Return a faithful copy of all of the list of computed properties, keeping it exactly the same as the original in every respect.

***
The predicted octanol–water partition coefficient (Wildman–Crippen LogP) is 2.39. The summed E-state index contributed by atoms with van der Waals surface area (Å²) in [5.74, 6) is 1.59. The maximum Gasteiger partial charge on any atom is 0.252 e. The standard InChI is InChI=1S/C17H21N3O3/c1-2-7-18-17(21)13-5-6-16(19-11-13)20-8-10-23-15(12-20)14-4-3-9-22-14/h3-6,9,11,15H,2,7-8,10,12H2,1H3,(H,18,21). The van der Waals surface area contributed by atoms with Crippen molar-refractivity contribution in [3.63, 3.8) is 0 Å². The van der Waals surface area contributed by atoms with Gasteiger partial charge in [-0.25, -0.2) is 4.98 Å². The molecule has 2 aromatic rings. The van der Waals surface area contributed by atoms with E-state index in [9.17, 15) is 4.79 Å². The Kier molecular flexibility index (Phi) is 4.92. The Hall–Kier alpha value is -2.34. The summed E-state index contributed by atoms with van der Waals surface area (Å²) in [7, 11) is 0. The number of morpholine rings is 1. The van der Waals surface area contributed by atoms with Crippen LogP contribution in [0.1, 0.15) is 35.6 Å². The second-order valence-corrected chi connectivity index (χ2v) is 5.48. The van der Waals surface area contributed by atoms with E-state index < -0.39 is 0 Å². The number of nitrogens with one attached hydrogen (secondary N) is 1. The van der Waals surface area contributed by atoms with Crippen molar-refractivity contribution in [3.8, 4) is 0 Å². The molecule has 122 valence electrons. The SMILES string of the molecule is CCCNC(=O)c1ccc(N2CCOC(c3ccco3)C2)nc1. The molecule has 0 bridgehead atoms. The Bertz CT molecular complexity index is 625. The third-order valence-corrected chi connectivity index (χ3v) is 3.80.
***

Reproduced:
The predicted octanol–water partition coefficient (Wildman–Crippen LogP) is 2.39. The summed E-state index contributed by atoms with van der Waals surface area (Å²) in [5.74, 6) is 1.59. The maximum Gasteiger partial charge on any atom is 0.252 e. The standard InChI is InChI=1S/C17H21N3O3/c1-2-7-18-17(21)13-5-6-16(19-11-13)20-8-10-23-15(12-20)14-4-3-9-22-14/h3-6,9,11,15H,2,7-8,10,12H2,1H3,(H,18,21). The van der Waals surface area contributed by atoms with Crippen molar-refractivity contribution in [3.63, 3.8) is 0 Å². The van der Waals surface area contributed by atoms with Gasteiger partial charge in [-0.25, -0.2) is 4.98 Å². The molecule has 2 aromatic rings. The van der Waals surface area contributed by atoms with E-state index in [9.17, 15) is 4.79 Å². The Kier molecular flexibility index (Phi) is 4.92. The Hall–Kier alpha value is -2.34. The summed E-state index contributed by atoms with van der Waals surface area (Å²) in [7, 11) is 0. The number of morpholine rings is 1. The van der Waals surface area contributed by atoms with Crippen LogP contribution in [0.1, 0.15) is 35.6 Å². The second-order valence-corrected chi connectivity index (χ2v) is 5.48. The van der Waals surface area contributed by atoms with E-state index < -0.39 is 0 Å². The number of nitrogens with one attached hydrogen (secondary N) is 1. The van der Waals surface area contributed by atoms with Crippen molar-refractivity contribution in [3.8, 4) is 0 Å². The molecule has 122 valence electrons. The SMILES string of the molecule is CCCNC(=O)c1ccc(N2CCOC(c3ccco3)C2)nc1. The molecule has 0 bridgehead atoms. The Bertz CT molecular complexity index is 625. The third-order valence-corrected chi connectivity index (χ3v) is 3.80.